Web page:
Food & Beverage Insider is part of the Informa Markets Division of Informa PLC

This site is operated by a business or businesses owned by Informa PLC and all copyright resides with them. Informa PLC's registered office is 5 Howick Place, London SW1P 1WG. Registered in England and Wales. Number 8860726.

COVID-19: Industry Updates

COVID-19 continues to disrupt food commodity prices

COVID-19 rattles ag stocks
World food commodity prices declined for the third month in a row during April, as the economic and logistical impacts of the COVID-19 pandemic resulted in significant contractions in demand for many commodities, according to the latest data from the UN’s Food Agriculture Organization (FAO).

The FAO Food Price Index, which tracks monthly changes in the international prices of commonly traded food commodities, averaged 165.5 points in April 2020, down 5.7 points (3.4%) from March and the lowest since January 2019.  Except the cereal sub-index, which declined only slightly, all the other sub-indices of the overall index registered significant month-on-month declines in April, in particular the sugar sub-index.

The Sugar Price Index hit a 13-year low, averaging 144.points in April, down 24.7 points (14.6 %) from March, marking the second consecutive monthly decrease. Collapsing international crude oil prices reduced demand for sugarcane to produce ethanol, diverting output to producing sugar and hence expanding export availabilities. Meanwhile, confinement measures in several countries spawned additional downward pressure on demand.

The Vegetable Oil Price Index averaged 131.8 points in April, shedding 7.2 points (or 5.2%) from March and hitting its lowest level since August 2019. The third consecutive monthly decrease in the index mainly reflects falling palm, soy and rapeseed oil values, whereas sunflower oil prices strengthened. The continued decline in palm oil prices was driven by the plunge in international crude oil quotations and sluggish global demand for palm oil in both the food and energy sectors because of the COVID-19 pandemic. Higher than expected palm oil output in Malaysia added to the downward pressure on prices. Weakening demand also pushed down soy and rapeseed oil prices, with soy oil values also affected by higher than anticipated crushings in the United States. By contrast, international sunflower oil prices rebounded in April, underpinned by firm import demand amid concerns over tightening exportable supplies.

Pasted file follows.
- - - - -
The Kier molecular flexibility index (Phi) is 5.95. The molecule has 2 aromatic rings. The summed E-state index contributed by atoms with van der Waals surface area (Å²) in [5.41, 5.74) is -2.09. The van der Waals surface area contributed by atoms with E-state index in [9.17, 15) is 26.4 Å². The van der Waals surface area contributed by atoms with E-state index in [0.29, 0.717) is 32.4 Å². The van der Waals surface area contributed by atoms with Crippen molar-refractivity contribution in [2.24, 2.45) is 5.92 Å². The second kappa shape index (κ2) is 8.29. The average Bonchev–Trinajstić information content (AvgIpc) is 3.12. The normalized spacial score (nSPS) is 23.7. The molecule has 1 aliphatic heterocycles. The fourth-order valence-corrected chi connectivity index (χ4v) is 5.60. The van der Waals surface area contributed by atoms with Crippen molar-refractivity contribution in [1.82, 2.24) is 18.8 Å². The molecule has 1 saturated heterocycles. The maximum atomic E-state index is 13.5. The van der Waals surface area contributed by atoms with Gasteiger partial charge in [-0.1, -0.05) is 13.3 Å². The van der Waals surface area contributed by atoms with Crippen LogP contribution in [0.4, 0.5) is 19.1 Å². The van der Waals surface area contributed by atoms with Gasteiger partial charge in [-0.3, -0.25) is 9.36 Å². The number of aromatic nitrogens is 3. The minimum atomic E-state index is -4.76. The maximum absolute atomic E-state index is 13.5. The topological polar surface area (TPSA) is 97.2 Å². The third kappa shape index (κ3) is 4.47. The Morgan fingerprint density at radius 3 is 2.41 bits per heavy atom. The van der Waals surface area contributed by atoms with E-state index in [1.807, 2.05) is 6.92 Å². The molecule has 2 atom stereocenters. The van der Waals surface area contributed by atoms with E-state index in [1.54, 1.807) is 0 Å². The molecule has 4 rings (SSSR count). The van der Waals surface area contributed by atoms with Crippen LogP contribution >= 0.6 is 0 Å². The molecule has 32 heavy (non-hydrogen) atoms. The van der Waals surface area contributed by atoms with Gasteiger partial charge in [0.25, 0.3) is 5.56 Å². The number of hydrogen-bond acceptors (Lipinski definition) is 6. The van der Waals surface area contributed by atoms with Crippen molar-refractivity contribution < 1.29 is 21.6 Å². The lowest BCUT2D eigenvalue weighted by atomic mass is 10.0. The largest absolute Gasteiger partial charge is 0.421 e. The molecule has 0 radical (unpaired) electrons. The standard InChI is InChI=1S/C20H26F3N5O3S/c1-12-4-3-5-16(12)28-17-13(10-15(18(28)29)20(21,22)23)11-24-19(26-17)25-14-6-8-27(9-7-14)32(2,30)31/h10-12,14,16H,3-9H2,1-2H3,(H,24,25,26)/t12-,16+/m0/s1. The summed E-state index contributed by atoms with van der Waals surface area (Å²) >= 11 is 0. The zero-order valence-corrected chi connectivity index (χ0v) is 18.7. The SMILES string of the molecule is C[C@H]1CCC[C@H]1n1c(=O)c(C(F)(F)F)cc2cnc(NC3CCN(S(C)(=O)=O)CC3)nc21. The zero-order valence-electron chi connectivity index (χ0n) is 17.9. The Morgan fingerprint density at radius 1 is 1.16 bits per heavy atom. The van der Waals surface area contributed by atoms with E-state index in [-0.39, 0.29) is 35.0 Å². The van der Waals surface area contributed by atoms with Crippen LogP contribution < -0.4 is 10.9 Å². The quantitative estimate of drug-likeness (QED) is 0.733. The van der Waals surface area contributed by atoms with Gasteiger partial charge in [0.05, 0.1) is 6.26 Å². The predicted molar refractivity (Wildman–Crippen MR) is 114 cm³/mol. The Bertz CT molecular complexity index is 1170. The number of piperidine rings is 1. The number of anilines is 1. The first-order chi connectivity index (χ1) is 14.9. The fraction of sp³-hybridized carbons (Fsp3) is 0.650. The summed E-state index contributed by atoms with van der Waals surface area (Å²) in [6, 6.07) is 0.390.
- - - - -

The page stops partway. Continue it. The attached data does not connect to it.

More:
The FAO Dairy Price Index averaged 196.2 points in April, down 7.3 points (3.6%) from March, registering the second consecutive month of decline and down 18.8 points (8.8%) from its value in March 2019. Butter, skim milk powder (SMP) and whole milk powder (WMP) fell more than 10% in April, reflecting increased export availabilities and mounting inventories amid weak import demand. Weak import demand and diminished restaurant sales in the northern hemisphere also contributed to the declines.

The Cereal Price Index averaged 164 points in April, down marginally from March but still up almost 4 points (2.4%) from April 2019. International rice prices rose by 7.2% from March, due in large part to temporary export restrictions by Vietnam that were subsequently repealed, while wheat prices rose by 2.5% amid reports of a quick fulfillment of the export quota from the Russian Federation. Prices of coarse grains, including maize, fell 10%, driven down by reduced demand for its use for both animal feed and biofuel production

The Meat Price Index averaged 168.8 points in April, down 4.7 points (2.7%) from March, registering the fourth consecutive monthly decline. In April, international quotations for all meat types represented in the index fell. A partial recovery in import demand from China was insufficient to balance a slump in imports elsewhere, while major producing countries suffered logistical bottlenecks and a steep fall in demand from the foodservices sector due to shelter-at-home measures.

Hide comments


  • Allowed HTML tags: <em> <strong> <blockquote> <br> <p>

Plain text

  • No HTML tags allowed.
  • Web page addresses and e-mail addresses turn into links automatically.
  • Lines and paragraphs break automatically.